else universe.Reboot();

    FTFY

  • Larry (unregistered) in reply to Earnest
    Earnest:
    Programmers need to learn to ask themselves "Am I truly the first person on the planet to encounter this problem?" And if "this problem" is "determine the truthiness of a boolean" and you aren't the language's author, you might want to explore the possibility that something to do that is already built in.
    The problem is that if it is the obvious way to do something, somebody has already patented it. To stay out of legal trouble, you need to invent something strange enough to be unique. Then, of course, go patent that.

    If you're a programmer, you need two patent lawyers perched on your shoulder. One to look for existing patents on each line you write, and the other to patent anything the first one doesn't delete.

    (This comment patent pending. Go write your own.)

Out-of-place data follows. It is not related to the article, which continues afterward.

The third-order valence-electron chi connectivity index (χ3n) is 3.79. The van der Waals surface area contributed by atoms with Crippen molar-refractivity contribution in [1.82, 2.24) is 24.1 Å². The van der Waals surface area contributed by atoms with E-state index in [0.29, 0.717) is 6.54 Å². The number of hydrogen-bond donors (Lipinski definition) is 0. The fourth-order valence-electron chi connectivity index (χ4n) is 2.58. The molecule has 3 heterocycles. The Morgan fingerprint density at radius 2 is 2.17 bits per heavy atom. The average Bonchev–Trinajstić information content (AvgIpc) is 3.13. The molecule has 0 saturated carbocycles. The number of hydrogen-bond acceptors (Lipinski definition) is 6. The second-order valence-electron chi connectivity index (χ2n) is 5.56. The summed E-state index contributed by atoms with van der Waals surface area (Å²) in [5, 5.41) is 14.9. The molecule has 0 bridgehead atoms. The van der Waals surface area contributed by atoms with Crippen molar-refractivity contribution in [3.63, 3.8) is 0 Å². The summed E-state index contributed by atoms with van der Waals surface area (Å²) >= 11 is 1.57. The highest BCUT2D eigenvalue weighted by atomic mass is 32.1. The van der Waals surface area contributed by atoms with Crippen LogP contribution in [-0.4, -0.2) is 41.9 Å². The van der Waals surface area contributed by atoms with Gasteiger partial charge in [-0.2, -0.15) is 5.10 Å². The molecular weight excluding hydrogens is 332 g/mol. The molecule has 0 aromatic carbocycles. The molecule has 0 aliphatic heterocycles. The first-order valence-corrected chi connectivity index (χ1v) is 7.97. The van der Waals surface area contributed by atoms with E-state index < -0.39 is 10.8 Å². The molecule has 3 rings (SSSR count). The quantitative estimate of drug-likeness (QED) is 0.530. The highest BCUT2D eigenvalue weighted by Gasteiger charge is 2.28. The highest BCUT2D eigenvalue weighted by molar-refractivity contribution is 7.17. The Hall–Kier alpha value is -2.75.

• xenoid (cs) in reply to Larry

    Authors of dictionaries/thesauruses "poison" their work with fictitious words so that copies are easily spotted. This could be an equivalent behavior among coders :)

  • Captcha:suscipere (unregistered) in reply to Earnest
    Earnest:
    Programmers need to learn to ask themselves "Am I truly the first person on the planet to encounter this problem?" And if "this problem" is "determine the truthiness of a boolean" and you aren't the language's author, you might want to explore the possibility that something to do that is already built in.
    Unfortunately, if there is an immediate method to achieve, it must already have been patented. To avoid legal inconveniences, the recommended way is to create a method that's strange enough that nobody has used it before. Of course, immediately afterwards, you patent it.

    If you're programming, you need the supervision of two patent lawyers. One to check if your written code is patented, and the other to patent anything remaining from the first one.

    (Comment made in PRC)

  • xenoid (cs)

    More boolean weirdness... seen that once:

    boolean foo=Boolean.TRUE.booleanValue();

  • suis (unregistered) in reply to xenoid
    xenoid:
    boolean temp_bool=Boolean.TRUE.booleanValue(); boolean foo=(new BooleanUtilities().isFalse(temp_bool) == false);